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How I keep costs down at Christmas with a family secret Santa gift agreement

Secret Santa is often associated with office Christmas parties or playful gifts passed out between friendship groups. However, a couple of the Ideal Home team members have turned secret Santa into a family tradition to help keep costs under control at Christmas.  

Worrying about buying Christmas gifts is usual at this time of year. However, the prospect of filling that space under the Christmas tree, partnered with this year’s spiralling costs is frankly terrifying. 

Last year the average Brit spent £548 (opens in new tab) per person on Christmas gifts. However, Ideal Home’s Editor Heather Young and Content Editor Holly Walsh have found a way to keep that figure under control by creating a secret Santa agreement with their family. It could just be the money-saving tip many of us need this Christmas. 

presents wrapped in knitted photographic gift wrap with knitted pom pom decorations

(Image credit: Future/Jon Day)

‘My family all have their birthdays within 3 weeks of Christmas, so present buying in December can be pretty full on,’ says Holly of how the original gifting agreement came about. ‘So it was decided several years ago that we should do secret Santa when it came to buying each other Christmas gifts.’

Heather and her family started their secret Santa tradition more recently: ‘Doing secret Santa with my husband’s family started during the pandemic when family members were on furlough and budgets were being squeezed. The children in the family still get presents from everyone, but we now do a Secret Santa for the adults.’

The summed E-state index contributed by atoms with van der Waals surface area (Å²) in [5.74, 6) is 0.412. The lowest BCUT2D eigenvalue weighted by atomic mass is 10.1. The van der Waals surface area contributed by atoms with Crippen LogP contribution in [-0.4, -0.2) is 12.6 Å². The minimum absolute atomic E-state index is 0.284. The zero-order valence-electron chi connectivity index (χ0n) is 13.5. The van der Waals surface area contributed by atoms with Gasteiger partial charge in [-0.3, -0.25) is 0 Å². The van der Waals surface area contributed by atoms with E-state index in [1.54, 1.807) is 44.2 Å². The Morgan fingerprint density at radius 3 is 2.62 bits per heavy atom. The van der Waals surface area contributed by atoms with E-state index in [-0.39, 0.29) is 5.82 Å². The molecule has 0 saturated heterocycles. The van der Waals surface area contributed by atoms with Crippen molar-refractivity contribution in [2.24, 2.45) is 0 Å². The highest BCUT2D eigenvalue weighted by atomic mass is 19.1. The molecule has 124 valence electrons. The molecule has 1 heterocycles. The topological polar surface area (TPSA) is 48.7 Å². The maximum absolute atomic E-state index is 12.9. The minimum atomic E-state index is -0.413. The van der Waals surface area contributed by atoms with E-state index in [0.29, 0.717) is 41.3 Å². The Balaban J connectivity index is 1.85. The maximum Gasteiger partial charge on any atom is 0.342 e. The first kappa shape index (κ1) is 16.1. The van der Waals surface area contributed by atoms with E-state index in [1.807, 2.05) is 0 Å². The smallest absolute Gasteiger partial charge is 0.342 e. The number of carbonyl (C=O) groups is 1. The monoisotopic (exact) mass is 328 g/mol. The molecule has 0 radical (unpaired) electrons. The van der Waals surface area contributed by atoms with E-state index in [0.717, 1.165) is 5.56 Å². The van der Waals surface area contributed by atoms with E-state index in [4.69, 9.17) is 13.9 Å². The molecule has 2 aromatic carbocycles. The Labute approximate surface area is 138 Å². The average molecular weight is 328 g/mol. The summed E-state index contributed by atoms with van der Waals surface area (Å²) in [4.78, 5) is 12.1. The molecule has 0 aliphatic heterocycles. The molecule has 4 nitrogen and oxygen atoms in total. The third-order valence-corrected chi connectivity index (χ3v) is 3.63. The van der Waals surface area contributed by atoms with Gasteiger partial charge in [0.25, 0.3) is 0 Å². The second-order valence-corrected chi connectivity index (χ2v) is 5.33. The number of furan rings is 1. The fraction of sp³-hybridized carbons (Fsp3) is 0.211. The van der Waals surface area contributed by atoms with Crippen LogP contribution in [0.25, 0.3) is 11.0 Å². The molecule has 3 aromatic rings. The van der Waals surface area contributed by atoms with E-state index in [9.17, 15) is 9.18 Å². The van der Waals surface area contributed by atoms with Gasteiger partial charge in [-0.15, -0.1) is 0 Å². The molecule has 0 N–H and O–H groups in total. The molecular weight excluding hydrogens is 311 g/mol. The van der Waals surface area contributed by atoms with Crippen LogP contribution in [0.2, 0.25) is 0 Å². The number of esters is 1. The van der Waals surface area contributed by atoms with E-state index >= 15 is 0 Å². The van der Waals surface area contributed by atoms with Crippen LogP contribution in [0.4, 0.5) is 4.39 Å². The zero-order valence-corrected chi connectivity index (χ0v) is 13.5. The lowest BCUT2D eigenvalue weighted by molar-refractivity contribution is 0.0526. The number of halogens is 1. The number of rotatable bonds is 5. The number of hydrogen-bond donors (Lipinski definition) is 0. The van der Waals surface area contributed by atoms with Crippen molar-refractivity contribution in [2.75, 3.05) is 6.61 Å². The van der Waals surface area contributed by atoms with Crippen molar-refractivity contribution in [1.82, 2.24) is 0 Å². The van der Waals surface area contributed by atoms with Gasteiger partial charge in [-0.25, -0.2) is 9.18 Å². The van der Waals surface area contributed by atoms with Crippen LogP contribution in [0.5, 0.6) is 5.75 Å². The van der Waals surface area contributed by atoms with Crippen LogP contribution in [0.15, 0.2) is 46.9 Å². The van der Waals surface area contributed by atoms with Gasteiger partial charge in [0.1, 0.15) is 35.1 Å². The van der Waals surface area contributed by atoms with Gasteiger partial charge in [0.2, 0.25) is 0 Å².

mauve living room with christmas tree and fireplace

(Image credit: Future PLC)

The basics of secret Santa are everyone puts their name into a ‘pot’ and draws a name out. The whole thing is anonymous, and while this process used to happen around a Santa hat with scraps of paper, there are now websites such as DrawNames.co.uk (opens in new tab) that let you draw names virtually.

Secret Santa’s usually come with a price cap, and both Heather and Holly’s family opted for a £25 limit to help keep costs down for everyone. However, even if you stretched to gifts under £50 you will still be saving by cutting down on the number of gifts you buy.

3 Christmas stockings with various patterns on a white washed floorboard

(Image credit: Future PLC/Dan Duchars)

Holly’s family has an extra trick to make sure no money is wasted. ‘We usually all give 2 or 3 suggestions for ‘Santa’ to pick from, so there is still a level of surprise involved.’

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